My knowledge of technical analysis is basic and on TradingView you will see people calling out bearish patterns such as Heads and Shoulders and Rising Wedges.

Volatility is high and momentum indicators show the NIFTY is oversold. I know at least one Technical wizard who is buying based on this logic. But let’s remember that this (oversold with high volatility) was the same scenario in September 2008 and the worse might yet be to come.

What’s my position? I haven’t sold a single share in the past four weeks. Continue reading “NIFTY broke 10k; but stay calm.”

How the levy of Import Duties can help MSMEs in 2018 (The less obvious reasons)

In late 2017 after a long wait green shoots have appeared in stock market earnings, giving hope that current high market valuations may finally be sustainable. The bad news is that 2018 brings with it an expectation of an increase in crude and other commodity prices key for Indian Industry.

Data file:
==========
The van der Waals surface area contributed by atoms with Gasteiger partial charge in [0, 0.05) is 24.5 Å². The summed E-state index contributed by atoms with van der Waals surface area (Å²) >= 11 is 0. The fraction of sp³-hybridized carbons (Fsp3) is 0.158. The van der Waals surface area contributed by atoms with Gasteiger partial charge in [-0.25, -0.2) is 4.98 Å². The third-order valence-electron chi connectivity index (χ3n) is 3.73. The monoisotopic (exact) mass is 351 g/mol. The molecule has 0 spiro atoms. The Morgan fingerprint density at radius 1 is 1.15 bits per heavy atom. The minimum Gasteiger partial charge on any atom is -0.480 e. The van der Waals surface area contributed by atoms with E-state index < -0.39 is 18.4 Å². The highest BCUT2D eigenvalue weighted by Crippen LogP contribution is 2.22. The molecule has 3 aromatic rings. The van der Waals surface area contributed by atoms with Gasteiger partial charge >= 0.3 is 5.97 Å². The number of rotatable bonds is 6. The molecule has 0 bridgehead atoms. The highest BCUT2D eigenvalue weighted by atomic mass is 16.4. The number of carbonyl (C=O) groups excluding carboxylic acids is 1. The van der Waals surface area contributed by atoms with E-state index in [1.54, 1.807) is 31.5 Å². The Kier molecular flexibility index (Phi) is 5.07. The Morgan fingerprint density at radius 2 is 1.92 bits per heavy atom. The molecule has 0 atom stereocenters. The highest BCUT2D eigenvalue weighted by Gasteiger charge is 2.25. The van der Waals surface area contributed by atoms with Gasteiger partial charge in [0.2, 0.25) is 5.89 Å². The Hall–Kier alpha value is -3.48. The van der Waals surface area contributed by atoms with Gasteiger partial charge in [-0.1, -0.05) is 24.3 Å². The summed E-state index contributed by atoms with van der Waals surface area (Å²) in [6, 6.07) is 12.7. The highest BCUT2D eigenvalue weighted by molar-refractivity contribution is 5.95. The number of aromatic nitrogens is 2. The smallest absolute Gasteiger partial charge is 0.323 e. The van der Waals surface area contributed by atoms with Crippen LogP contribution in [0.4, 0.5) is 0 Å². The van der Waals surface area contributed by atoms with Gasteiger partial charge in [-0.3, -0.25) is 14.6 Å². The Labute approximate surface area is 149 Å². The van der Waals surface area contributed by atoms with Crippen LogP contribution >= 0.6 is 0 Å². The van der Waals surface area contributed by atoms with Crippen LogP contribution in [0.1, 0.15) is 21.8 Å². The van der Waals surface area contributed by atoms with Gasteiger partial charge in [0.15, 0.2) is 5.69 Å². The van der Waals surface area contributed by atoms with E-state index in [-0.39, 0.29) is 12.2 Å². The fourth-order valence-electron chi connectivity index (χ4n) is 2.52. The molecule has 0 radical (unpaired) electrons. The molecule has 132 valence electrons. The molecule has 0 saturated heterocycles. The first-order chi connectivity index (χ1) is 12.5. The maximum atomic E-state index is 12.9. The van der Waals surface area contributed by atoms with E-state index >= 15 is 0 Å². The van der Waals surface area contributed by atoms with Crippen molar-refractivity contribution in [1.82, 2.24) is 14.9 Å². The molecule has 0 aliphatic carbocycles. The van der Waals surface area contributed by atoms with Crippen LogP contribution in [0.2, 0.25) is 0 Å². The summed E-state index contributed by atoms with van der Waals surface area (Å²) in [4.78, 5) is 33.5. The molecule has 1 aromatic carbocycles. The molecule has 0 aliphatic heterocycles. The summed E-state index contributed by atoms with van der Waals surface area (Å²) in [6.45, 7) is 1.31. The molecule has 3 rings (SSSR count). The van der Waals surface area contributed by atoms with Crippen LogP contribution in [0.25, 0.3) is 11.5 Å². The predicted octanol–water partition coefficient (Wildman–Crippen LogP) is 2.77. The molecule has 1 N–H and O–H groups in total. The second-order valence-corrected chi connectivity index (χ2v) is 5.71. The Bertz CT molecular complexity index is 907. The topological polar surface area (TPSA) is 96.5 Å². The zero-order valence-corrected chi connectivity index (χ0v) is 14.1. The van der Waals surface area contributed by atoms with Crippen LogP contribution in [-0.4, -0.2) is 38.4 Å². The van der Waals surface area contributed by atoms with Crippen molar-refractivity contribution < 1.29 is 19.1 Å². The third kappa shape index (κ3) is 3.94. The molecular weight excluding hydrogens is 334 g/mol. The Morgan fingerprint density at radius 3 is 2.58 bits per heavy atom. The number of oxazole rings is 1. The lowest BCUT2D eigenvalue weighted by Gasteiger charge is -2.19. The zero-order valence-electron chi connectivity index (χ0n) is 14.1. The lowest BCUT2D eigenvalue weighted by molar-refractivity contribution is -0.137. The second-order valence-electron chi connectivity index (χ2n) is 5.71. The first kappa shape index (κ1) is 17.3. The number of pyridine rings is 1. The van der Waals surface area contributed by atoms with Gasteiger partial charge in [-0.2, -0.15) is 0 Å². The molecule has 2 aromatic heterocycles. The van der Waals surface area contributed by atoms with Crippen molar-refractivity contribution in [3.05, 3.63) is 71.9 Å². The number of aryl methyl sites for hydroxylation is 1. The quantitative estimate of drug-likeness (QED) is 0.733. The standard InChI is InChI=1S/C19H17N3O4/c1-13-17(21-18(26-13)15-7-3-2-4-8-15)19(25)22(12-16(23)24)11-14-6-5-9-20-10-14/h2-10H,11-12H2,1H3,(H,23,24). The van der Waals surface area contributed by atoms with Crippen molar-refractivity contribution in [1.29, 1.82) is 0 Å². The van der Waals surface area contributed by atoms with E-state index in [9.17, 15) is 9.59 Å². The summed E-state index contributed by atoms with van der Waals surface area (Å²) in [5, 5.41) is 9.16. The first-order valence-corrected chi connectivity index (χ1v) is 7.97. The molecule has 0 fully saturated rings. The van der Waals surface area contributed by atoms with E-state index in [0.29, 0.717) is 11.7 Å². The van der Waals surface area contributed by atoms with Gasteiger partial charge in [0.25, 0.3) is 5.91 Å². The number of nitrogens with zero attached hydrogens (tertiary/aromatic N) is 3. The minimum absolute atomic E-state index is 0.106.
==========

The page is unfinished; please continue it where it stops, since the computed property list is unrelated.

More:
This is very bad timing for the economy, particularly small industry which is already reeling from demonetization and GST and is very sensitive to raw material prices.

Among finished goods listed above, the Government of India has also recently imposed duties on steel and cooking oil. I am not sure if these protectionist moves can be termed as a case of central planning overreach or a timely intervention but there are both obvious and less obvious reasons to why a levy of import duties now is critical to protecting small companies. Continue reading “How the levy of Import Duties can help MSMEs in 2018 (The less obvious reasons)”